Puketi Forest, along with Omahuta Forest, forms one of the largest contiguous tracts of native forest in New Zealand’s Northland. Puketi is easily accessible from the Bay of Islands and Hokianga Harbour. Access to the recreation facilities can be reached from State Highway 1 or the network of secondary roads that skirt the forest.
There is a camping ground at the Puketi Recreation Area off Waiare Road, an ideal base from which to explore the attractions in the forest. A 24-bunk trampers hut and cabins at the Puketi Recreation Area are available for public use. Bookings are essential through the Department of Conservation Bay of Islands Office in Kerikeri.
The old logging roads within the forest are suitable for adventurous mountain biking. Biking is permitted on Pirau Ridge and Mokau Roads only.
Please check for up to date track information at the Department of Conservation Bay of Islands Area Office, Landing Road, Kerikeri.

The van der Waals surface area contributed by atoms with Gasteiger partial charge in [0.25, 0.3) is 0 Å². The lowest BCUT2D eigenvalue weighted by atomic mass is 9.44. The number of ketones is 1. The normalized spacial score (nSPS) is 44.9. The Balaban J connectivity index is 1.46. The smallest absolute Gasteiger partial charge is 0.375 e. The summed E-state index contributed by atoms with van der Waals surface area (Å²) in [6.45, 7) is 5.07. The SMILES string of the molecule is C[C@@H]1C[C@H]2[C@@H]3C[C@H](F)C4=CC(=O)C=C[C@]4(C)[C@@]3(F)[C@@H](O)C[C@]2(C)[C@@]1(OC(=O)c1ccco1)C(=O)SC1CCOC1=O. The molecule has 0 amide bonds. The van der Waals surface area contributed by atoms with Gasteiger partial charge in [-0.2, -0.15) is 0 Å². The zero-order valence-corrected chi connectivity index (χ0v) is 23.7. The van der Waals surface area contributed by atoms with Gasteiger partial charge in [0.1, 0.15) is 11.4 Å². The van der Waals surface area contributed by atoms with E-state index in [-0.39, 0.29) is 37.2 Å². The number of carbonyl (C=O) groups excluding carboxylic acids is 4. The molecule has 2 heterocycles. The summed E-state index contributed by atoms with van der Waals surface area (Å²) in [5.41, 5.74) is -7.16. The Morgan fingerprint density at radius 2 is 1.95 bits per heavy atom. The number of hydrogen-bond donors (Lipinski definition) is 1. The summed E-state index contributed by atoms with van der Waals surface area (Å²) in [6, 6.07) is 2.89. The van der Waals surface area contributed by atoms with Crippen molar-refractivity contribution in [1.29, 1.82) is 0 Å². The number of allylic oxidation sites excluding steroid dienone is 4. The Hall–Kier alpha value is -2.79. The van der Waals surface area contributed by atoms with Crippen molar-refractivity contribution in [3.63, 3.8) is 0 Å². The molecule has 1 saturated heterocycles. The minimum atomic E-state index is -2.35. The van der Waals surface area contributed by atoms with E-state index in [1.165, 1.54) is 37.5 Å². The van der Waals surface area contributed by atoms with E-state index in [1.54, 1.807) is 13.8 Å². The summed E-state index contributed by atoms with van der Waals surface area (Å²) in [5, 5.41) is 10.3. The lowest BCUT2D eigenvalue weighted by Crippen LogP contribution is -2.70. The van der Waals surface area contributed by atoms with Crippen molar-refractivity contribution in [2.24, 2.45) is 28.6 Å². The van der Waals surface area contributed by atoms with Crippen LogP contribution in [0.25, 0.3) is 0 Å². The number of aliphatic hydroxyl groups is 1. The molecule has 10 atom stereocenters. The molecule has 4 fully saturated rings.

Puketi and Omahuta Forests are home to magnificent stands of kauri, which are threatened by the recently discovered kauri dieback disease. There are infected trees near the old Omahuta Forest headquarters site at the intersection of Omahuta Forest Road and Takeketiti Road, but Puketi Forest is believed to be free of the disease. Please help to keep it that way. The dieback organism is spread in soil and the risk of introducing it on boots and equipment is high. For that reason the Department of Conservation has closed several walking tracks in the forest. Other tracks with higher visitor numbers have been upgraded to reduce the risk and remain open.
The tracks that are open as of 10 July 2019 are described below and shown on the map.
You should contact the Department’s Bay of Islands Area Office in Landing Road, Kerikeri (phone 09 407 0300) to confirm that tracks are open and to get up to date information on track conditions before visiting the forest.
Please comply with signs and notices, ensure that all boots and equipment are clean of soil before entering the forest, use the hygiene stations when entering and leaving, and stay on the track.
Topographical maps (scale 1:50,000) are recommended for the more challenging tracks and routes. Puketi Forest is covered by Topographical Map 260-P05 “Kaikohe”, published by Land Information New Zealand and available from many booksellers, tourist information sites and Department of Conservation offices, or online from www.linz.govt.nz.